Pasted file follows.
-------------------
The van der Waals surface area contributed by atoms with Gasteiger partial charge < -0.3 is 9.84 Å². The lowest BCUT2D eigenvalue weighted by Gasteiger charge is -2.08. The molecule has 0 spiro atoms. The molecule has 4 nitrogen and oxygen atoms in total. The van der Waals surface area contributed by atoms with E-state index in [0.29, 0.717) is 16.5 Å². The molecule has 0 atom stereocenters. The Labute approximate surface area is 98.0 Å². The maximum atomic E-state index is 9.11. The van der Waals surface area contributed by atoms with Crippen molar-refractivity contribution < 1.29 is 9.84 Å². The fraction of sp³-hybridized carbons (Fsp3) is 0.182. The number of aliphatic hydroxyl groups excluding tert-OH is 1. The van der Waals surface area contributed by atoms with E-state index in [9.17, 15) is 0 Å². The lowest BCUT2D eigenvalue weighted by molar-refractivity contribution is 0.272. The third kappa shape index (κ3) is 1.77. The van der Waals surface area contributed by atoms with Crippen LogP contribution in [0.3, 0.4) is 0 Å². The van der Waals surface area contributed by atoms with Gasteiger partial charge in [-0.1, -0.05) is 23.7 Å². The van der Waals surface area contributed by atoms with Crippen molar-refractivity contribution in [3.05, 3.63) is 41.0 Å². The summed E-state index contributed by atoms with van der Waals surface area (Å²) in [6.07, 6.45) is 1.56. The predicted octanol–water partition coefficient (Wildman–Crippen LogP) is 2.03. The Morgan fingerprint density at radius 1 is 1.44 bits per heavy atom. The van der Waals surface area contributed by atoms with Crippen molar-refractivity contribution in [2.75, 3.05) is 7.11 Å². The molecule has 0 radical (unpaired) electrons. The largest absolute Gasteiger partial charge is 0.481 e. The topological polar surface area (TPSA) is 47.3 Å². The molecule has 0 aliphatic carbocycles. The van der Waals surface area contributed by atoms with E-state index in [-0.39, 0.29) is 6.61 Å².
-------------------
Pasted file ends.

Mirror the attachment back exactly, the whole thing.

The van der Waals surface area contributed by atoms with Gasteiger partial charge < -0.3 is 9.84 Å². The lowest BCUT2D eigenvalue weighted by Gasteiger charge is -2.08. The molecule has 0 spiro atoms. The molecule has 4 nitrogen and oxygen atoms in total. The van der Waals surface area contributed by atoms with E-state index in [0.29, 0.717) is 16.5 Å². The molecule has 0 atom stereocenters. The Labute approximate surface area is 98.0 Å². The maximum atomic E-state index is 9.11. The van der Waals surface area contributed by atoms with Crippen molar-refractivity contribution < 1.29 is 9.84 Å². The fraction of sp³-hybridized carbons (Fsp3) is 0.182. The number of aliphatic hydroxyl groups excluding tert-OH is 1. The van der Waals surface area contributed by atoms with E-state index in [9.17, 15) is 0 Å². The lowest BCUT2D eigenvalue weighted by molar-refractivity contribution is 0.272. The third kappa shape index (κ3) is 1.77. The van der Waals surface area contributed by atoms with Crippen LogP contribution in [0.3, 0.4) is 0 Å². The van der Waals surface area contributed by atoms with Gasteiger partial charge in [-0.1, -0.05) is 23.7 Å². The van der Waals surface area contributed by atoms with Crippen molar-refractivity contribution in [3.05, 3.63) is 41.0 Å². The summed E-state index contributed by atoms with van der Waals surface area (Å²) in [6.07, 6.45) is 1.56. The predicted octanol–water partition coefficient (Wildman–Crippen LogP) is 2.03. The Morgan fingerprint density at radius 1 is 1.44 bits per heavy atom. The van der Waals surface area contributed by atoms with Crippen molar-refractivity contribution in [2.75, 3.05) is 7.11 Å². The molecule has 0 radical (unpaired) electrons. The largest absolute Gasteiger partial charge is 0.481 e. The topological polar surface area (TPSA) is 47.3 Å². The molecule has 0 aliphatic carbocycles. The van der Waals surface area contributed by atoms with E-state index in [-0.39, 0.29) is 6.61 Å².